The accuracy of food balance sheets, which are in essence derived statistics, is, of course, dependent on the reliability of the underlying basic statistics of population, supply and utilization of foods and of their nutritive value. These vary a great deal both in terms of coverage as well as in accuracy. In fact, there are many gaps, particularly in the statistics of utilization for non-food purposes, such as feed, seed and manufacture, as well as in those of farm, commercial and even government stocks. To overcome the former difficulty, estimates can be prepared while the effect of the absence of statistics on stocks is considered to be reduced by preparing the food balance sheets as an average for a three-year period. But even the production and trade statistics on which the accuracy of food balance sheets depends most are, in many cases, subject to improvement through the organization of appropriate statistical field surveys. Furthermore, there are very few surveys on which to base sound figures for waste. In some cases, these estimates are subject to significant margins of error. Typically, assumptions about losses are based on expert opinion obtained in a country. Identification of major gaps in the available data might also stimulate the improvement of national statistics at the source.
Quality assurance is a series of processes to ensure that all information collected and published is reliable. The components of food balance sheets are complex transformations of data from a large number of sources based on sample surveys, censuses, administrative records and best estimates, and this complicates the task of assuring quality. The quality of data varies from one source to another and, in many cases, it has not been evaluated. The transformations themselves and the conversion factors used to estimate processed products and the nutritive content of the foods also influence data quality and complicate the task of quality assurance.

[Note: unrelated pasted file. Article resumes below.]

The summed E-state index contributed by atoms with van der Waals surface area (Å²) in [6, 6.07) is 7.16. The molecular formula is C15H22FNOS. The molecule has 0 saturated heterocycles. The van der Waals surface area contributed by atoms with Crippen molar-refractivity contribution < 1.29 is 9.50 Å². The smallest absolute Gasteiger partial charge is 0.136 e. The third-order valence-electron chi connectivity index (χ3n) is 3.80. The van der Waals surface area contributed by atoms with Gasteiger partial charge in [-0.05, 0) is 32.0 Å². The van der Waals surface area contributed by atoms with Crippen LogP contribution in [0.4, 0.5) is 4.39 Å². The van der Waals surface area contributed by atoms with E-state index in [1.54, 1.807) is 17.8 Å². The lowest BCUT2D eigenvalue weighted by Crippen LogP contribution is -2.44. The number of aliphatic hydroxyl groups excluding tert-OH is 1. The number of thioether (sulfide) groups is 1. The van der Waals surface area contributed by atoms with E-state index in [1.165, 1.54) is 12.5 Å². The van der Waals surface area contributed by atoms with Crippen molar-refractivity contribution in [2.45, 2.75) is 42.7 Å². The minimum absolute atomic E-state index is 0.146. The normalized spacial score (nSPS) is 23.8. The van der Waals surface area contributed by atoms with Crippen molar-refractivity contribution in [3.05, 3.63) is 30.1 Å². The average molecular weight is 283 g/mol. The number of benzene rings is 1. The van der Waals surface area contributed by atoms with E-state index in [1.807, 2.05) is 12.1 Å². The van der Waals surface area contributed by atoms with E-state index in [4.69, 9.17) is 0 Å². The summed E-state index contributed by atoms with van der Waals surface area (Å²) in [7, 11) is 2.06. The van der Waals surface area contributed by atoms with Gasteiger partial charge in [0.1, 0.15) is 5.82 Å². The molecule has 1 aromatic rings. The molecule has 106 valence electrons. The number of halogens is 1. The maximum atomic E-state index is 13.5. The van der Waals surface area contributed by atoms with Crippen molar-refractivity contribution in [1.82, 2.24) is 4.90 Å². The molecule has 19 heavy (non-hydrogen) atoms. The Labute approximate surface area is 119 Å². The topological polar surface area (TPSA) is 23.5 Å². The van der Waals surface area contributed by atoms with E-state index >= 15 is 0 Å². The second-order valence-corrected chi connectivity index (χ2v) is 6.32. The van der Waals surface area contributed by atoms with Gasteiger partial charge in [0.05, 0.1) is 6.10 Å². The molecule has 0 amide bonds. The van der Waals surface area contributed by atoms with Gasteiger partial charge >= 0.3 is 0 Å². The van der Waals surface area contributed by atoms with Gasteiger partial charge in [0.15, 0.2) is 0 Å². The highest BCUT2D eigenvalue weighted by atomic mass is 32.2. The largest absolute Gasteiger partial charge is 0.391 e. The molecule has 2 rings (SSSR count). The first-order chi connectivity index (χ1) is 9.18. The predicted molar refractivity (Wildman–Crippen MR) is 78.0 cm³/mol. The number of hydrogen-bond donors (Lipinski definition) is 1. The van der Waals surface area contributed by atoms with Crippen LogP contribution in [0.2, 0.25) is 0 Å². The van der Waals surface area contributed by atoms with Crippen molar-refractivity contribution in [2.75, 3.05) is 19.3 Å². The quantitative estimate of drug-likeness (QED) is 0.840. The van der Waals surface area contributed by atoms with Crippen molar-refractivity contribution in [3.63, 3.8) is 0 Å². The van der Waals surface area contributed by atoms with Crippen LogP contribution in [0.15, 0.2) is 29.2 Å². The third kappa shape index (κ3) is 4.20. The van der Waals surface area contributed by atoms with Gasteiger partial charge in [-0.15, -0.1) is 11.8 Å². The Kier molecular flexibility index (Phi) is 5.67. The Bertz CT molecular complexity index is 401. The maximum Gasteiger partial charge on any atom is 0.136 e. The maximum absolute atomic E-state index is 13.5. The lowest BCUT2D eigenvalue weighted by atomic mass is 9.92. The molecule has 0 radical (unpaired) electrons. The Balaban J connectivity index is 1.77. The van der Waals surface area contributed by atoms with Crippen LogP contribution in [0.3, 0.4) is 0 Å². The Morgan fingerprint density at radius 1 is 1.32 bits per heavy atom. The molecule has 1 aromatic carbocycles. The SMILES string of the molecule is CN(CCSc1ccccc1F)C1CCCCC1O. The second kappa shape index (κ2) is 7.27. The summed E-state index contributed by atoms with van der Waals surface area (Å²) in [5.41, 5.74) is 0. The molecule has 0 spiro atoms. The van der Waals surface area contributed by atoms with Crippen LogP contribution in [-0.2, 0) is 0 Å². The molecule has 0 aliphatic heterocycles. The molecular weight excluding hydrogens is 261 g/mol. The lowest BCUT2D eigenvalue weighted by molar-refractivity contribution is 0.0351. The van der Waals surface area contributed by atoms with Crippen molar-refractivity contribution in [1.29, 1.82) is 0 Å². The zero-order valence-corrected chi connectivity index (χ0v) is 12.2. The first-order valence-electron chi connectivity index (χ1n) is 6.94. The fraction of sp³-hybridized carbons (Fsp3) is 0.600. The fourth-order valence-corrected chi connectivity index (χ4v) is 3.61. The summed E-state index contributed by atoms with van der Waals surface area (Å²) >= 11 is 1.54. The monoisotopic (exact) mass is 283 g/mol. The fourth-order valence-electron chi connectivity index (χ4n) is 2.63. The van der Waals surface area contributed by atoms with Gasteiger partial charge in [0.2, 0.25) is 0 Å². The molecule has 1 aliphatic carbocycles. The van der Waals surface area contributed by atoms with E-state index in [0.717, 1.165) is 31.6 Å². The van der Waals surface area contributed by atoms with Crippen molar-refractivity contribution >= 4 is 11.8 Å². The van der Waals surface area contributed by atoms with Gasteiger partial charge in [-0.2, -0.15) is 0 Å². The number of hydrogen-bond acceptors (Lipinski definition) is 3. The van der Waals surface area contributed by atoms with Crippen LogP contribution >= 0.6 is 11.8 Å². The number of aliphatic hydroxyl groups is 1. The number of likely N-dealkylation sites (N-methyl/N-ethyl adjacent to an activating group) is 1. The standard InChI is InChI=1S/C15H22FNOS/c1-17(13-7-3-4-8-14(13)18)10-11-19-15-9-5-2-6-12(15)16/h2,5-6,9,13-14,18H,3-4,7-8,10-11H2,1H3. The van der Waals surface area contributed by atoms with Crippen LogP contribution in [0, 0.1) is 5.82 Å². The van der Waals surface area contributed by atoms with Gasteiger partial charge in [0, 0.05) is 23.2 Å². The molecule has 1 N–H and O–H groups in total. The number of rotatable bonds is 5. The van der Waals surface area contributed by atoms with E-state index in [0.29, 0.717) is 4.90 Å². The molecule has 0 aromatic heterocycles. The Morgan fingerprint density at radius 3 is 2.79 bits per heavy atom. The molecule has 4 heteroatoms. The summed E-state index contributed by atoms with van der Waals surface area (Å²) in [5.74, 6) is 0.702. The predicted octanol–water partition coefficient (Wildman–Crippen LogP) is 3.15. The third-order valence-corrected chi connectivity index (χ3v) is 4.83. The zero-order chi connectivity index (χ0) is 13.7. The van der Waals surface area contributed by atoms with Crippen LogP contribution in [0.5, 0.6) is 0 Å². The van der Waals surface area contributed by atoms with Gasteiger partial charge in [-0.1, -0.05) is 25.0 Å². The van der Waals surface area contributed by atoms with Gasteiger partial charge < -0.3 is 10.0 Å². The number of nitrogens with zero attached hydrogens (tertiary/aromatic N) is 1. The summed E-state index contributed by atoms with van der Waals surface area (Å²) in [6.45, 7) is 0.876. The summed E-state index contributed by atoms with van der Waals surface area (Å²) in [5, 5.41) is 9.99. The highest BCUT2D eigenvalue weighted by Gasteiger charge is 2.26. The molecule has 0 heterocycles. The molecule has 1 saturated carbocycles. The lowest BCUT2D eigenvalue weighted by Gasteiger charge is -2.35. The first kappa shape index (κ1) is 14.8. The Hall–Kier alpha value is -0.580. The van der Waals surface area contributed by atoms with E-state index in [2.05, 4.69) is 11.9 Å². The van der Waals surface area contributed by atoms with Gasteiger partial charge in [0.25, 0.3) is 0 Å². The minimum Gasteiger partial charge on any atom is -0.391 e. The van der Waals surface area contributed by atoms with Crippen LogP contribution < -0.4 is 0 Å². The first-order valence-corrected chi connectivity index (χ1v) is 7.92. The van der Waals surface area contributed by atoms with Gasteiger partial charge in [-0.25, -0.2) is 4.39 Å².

The usual approach to quality assurance is to integrate all the statistical information, the underlying concepts, definitions and methods in order to verify them through a series of vigorous consistency checks and comparisons to other related supplementary information. Consistency, however, is no guarantee of quality since consistent data is not necessarily accurate. One of the most valuable data verification techniques for appraising the quality of balance sheets is the unsophisticated method of comparing statistical aggregates against all available supplementary information.
Once estimates of the other components of the domestic supply have been made, the estimate of food available for human consumption is usually derived as a residual. Since the estimate of food available for human consumption is derived as a residual, its reliability would depend on the availability and accuracy of the other components on which it is based. In the case where the majority of the basic data are available and reliable, and the adjustments are based on sound judgement, the estimate of the food available for human consumption is likely to be reliable.